And So It Begins…

I’ve had the chance to relax and enjoy christmas with family and friends feeling relatively well albeit a little pain and with the loom of treatment casting a small shadow over my head.

Now begins a new phase of endless waiting, endless needles and drips and my daily 15 minutes of embarrassment where I have to let everything from the waist down hang out for the medical world to see and crisp with their radioactive laser beams.

I have completed week 1 of 5 of my chemo radiation treatment which in theory involves an hour of 5FU each day plus 15 minutes of radiotherapy but in reality has involved anywhere of between a 4 and 7 hour day as I wait endlessly to be seen  by my various doctors and chemo nurses who are stretched to capacity. I’ll give radiotherapy credit, they’re pretty on the ball and if there is a delay another ‘room’ will take over and help out with excess patients.

I know I sound pretty ungrateful but starting chemotherapy is a scary time for all cancer patients. On my first day there was an influx of patients who needed to catch up on treatment from over the Christmas break and I was placed in an overflow bay on the ward where normally fluid, blood and platelet transfusions would happen. After being ignored for about 30 minutes, I was approached by nurses on 3 occasions who asked me why I was there. I did wonder if it was a trick question but replied ‘5FU chemo’. All 3 nurses stared at me in abject horror and ran off saying they ‘couldn’t do chemo drugs’. I was very confused and very stressed, this was my first time on the ward, I had no idea what to expect and nobody seemed to know the reason why I was there. After about an hour and a half, a chemo nurse came along, asked me the same questions again and finally started the infusion.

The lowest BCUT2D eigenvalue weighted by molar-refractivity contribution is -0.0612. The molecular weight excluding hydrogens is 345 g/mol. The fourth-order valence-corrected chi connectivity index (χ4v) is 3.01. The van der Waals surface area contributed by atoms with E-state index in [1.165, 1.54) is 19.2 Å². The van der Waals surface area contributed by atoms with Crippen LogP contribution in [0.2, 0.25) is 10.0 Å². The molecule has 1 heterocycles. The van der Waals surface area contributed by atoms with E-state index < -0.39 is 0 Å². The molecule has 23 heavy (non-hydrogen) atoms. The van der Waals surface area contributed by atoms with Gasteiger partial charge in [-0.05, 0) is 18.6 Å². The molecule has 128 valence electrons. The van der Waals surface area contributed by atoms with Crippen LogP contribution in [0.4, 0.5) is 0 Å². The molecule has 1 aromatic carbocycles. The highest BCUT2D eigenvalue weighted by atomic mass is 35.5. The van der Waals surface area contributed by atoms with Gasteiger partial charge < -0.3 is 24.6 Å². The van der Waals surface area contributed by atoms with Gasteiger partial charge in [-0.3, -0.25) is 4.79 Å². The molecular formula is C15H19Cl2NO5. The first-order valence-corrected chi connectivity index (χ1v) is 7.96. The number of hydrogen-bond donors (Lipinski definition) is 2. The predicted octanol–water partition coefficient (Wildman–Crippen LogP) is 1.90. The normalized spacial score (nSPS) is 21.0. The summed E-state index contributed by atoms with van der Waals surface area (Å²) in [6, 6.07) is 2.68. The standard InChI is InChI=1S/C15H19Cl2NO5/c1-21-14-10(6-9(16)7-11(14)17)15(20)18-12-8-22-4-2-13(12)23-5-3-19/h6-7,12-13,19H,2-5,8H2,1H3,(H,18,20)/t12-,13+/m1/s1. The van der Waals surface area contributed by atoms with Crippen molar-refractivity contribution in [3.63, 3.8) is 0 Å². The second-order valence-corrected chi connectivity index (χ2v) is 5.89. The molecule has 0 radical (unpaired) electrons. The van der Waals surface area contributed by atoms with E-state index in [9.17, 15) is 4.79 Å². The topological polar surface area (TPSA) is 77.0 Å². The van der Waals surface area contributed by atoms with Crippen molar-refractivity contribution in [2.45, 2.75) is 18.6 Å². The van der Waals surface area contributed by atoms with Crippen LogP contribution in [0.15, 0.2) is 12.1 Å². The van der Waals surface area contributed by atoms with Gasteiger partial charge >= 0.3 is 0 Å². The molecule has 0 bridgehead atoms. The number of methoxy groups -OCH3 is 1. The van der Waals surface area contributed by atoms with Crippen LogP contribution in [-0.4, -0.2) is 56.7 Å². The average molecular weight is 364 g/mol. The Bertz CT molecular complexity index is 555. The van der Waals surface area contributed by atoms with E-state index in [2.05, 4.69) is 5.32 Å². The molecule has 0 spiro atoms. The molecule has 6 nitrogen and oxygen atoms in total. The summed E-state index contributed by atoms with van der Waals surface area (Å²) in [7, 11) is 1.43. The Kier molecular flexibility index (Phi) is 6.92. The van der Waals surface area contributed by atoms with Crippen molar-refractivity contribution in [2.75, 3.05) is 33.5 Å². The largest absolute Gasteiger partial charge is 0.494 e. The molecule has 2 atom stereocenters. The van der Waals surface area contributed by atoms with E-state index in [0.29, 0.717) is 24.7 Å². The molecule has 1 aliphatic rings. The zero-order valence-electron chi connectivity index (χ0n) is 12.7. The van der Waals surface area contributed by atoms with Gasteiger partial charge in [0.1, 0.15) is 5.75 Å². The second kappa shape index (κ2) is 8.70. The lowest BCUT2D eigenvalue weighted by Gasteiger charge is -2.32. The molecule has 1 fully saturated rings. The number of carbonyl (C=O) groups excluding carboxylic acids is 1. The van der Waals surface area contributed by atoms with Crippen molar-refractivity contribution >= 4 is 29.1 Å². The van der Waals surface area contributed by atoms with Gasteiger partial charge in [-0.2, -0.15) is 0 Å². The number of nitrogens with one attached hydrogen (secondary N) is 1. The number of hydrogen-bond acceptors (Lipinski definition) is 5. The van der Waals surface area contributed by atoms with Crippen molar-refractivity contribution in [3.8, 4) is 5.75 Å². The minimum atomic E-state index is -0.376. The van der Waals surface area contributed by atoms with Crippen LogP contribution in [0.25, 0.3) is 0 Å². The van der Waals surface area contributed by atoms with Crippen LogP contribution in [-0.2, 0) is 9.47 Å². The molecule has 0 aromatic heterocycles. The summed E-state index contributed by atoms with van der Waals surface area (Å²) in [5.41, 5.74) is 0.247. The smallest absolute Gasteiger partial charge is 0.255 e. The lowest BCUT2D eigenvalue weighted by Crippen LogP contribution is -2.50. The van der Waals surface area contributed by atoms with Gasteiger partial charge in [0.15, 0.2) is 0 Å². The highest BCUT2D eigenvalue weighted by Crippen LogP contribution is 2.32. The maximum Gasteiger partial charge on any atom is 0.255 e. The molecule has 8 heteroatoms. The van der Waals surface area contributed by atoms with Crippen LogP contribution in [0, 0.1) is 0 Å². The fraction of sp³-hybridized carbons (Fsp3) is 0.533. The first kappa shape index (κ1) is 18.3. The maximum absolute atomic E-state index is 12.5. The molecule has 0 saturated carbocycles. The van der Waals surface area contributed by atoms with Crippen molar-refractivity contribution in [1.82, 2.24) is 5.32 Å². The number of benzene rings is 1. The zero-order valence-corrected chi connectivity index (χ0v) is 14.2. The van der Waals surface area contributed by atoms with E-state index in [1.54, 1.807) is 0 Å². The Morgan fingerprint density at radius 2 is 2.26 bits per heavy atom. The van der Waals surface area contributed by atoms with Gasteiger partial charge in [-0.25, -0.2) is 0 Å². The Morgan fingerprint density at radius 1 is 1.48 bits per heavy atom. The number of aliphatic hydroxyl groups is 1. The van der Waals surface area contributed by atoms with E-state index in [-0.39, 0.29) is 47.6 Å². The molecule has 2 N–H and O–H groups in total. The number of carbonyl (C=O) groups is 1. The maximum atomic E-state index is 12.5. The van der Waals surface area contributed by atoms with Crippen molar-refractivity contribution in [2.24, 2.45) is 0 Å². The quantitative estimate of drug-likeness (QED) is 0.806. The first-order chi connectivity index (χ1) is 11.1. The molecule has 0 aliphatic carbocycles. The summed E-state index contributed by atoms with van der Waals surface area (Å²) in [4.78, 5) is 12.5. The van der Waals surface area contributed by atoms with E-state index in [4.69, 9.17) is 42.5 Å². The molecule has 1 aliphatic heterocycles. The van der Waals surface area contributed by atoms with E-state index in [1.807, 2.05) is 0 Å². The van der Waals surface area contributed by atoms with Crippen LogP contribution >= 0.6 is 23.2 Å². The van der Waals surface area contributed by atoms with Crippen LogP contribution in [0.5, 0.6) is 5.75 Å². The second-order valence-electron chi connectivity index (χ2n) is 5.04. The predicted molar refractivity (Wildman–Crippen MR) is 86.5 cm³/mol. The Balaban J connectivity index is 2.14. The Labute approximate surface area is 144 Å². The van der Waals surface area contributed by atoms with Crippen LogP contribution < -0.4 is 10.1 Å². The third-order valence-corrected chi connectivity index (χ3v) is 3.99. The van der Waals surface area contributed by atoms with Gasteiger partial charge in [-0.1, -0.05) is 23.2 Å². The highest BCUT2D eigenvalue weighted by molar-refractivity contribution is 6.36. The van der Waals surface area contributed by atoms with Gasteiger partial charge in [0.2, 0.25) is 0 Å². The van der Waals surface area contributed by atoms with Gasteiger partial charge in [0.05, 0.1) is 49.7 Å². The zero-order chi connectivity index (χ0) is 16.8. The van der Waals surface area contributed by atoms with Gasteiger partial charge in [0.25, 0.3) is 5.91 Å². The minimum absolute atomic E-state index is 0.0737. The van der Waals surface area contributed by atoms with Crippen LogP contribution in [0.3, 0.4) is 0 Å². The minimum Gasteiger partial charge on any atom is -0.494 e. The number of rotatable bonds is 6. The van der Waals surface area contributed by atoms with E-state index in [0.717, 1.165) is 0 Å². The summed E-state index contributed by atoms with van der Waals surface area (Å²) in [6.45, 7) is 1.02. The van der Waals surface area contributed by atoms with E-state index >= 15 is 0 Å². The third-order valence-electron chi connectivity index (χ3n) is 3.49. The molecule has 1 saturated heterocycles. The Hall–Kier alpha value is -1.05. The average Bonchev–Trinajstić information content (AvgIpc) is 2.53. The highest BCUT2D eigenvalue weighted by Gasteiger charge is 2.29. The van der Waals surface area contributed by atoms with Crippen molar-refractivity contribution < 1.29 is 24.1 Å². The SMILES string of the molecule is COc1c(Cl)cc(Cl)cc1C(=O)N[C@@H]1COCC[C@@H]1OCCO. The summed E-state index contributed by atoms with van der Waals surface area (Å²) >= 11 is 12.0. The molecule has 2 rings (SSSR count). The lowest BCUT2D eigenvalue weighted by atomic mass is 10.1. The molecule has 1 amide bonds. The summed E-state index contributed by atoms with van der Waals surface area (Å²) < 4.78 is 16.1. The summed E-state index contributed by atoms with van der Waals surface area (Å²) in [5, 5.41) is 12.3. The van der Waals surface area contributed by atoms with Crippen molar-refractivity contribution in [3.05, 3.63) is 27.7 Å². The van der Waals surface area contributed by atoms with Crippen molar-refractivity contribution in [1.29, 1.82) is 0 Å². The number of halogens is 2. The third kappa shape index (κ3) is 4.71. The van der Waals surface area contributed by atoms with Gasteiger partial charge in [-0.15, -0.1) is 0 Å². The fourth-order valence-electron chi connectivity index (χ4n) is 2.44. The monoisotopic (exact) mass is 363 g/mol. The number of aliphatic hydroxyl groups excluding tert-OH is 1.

I’ve got used to the daily vagueness that I’m shown on this ward, where nobody knows your name, where you’re kept waiting 2 hours past your appointment time, where you’re asked over and over what you are doing on the ward and where over stressed nurses shout at each other across the ward and publicly shame each other to the patients for any misunderstanding or hiccup in anybody’s treatment. I can imagine that it is a stressful job, these nurses are tasked with administering toxic drugs into someone’s system which with careful balancing can either cure or kill a patient… but it is also their trained specialism. I feel disappointed that I feel the need to write about the under par care received at a vital point of my treatment as it is the first time I have ever experienced anything less than outstanding at my hospital.

On the plus side though, the radiotherapy team has been magnificent so far. They are super efficient, I rarely have to wait longer than 15 minutes to be seen, they show they care and they will have a laugh and a joke with you making the whole ‘uncomfortableness’ more comfortable. Above all, they have bothered to learn my name. I don’t get called out now, they come up to me to let me know they’re ready and they seem to spend every day chasing the chemo ward to find out where I am (which usually results in the chemo nurse saying who!?).

So learnings from my first week – all it takes is for someone to acknowledge you by your name, to make you feel less of a chemical lab rat and more of the person that was there before the cancer. Radiotherapy – you have this down. Chemo – you need to get your shit together.

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